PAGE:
The Wikipedia article Japanese language education in Vietnam, says that during the 1940s, Japanese was taught in Vietnam using either romaji or katakana. Is it true that katakana, rather than hiragana, was used?

My assumption was that if only one set of kana were taught, then it would have been hiragana. The Wikipedia article on furigana mentions that native speakers of Japanese learn hiragana before katakana, and that furigana is more commonly written in hiragana than katakana. Likewise, Sayo Masuda, a native speaker of Japanese who wrote her autobiography in 1957, had learnt hiragana (as an adult) but not katakana or kanji.


1 Answer 1


From this this paper, in an extract authored by one Mr. Sekino (関野) in 1943:

第一期 「ローマ」字を用ひて正しき発音を教授し、「カタカナ」を用ひて
第二期 「ひらがな」を用ひ、教材として前記「日本語教科書」巻一中よ
第三期及第四期 夫々前記「日本語教科書」巻二、巻三中より教材を選択

It's a pretty old usage of Japanese. I'd be grateful if somebody other than me could lend a hand in giving a proper translations of things like 用ひ (I assume 用い?) in this text, but I think it has the answer OP is looking for.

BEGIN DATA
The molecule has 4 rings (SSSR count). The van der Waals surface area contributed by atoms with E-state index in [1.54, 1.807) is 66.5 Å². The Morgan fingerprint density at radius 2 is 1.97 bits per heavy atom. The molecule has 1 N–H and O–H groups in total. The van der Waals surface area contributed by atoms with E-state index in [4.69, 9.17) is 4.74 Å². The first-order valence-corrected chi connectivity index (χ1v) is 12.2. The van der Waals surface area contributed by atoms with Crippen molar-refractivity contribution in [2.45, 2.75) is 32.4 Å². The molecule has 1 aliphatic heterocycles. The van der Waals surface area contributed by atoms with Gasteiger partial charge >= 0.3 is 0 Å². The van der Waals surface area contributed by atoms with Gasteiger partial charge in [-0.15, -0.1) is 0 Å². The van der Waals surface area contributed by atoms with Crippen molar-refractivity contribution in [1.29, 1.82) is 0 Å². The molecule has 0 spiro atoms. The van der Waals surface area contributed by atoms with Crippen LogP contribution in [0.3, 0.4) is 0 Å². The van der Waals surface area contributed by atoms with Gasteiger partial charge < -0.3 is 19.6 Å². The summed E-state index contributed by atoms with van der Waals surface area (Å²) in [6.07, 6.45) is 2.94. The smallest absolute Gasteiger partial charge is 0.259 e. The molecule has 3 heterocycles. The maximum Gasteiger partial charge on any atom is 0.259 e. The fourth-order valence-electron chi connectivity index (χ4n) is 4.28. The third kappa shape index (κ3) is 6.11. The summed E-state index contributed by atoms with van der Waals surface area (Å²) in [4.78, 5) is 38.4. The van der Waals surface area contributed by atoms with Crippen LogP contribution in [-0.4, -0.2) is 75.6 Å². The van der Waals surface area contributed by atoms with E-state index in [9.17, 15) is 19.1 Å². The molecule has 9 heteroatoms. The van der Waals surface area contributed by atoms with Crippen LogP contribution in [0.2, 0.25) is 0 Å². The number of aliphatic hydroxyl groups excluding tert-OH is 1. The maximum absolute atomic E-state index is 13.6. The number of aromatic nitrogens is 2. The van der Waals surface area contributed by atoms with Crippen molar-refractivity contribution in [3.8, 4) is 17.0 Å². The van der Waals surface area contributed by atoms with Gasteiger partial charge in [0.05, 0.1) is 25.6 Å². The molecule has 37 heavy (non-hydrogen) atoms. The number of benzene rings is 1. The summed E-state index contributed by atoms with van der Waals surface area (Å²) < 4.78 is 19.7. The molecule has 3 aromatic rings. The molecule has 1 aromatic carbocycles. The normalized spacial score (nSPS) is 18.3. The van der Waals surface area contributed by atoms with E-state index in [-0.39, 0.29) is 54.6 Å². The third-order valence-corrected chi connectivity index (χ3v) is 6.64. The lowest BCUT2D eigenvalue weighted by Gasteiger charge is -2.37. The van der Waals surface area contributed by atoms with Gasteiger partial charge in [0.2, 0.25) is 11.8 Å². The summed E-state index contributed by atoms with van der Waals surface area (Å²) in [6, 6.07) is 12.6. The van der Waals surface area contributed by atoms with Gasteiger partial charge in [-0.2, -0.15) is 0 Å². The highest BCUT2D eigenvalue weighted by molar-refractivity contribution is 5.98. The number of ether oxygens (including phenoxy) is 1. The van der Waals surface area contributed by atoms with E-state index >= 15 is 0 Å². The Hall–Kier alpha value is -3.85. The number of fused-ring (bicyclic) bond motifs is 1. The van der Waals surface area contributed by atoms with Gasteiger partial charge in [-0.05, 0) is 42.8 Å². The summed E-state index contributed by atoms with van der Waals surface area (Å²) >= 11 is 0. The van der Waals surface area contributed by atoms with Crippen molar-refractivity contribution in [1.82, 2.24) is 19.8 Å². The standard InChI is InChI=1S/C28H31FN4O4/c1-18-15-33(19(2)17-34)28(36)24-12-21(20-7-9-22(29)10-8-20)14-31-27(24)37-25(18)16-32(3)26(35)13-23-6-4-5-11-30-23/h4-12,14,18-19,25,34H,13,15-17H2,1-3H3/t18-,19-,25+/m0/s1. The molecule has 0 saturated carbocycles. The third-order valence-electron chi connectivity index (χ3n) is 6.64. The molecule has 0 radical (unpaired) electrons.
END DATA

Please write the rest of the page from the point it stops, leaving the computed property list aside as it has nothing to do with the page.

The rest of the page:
From what I understand, they did teach hiragana, but katakana first, and this was used in items such as childrens' books. Katakana was used as a gateway to Japanese grammar and pronunciation, and this was followed by the education in hiragana and kanji afterwards.

The reasoning for this could be down to katakana's greater status historically (such as being used in treaties with Korea and China in the late 1800s). Katakana was once historically the only script, and up until around 1900 katakana-kanji was used exclusively (including in treaties with Korea and China), but nowadays hiragana is by far the more useful of the kana syllabaries. Between 1900~1945, I know that hiragana was used informally (in letters between friends and in wartime posters), but I'm not sure when it was accepted into formal documents, if this was even pre-war.

As for Sayo Masuda, she never received any education in her youth, and post-war Japanese script reform made (and makes) starting with hiragana a more useful tool; probably why she and Japanese children nowadays learn it first. There's also the viewing of hiragana historically as "womens' writing", at least pre-1900s.

  • 3
    用ひ is a kind of historical kana usage until WWII, technically not correct (用ゐ), but traditionally accepted. May 15, 2015 at 16:24

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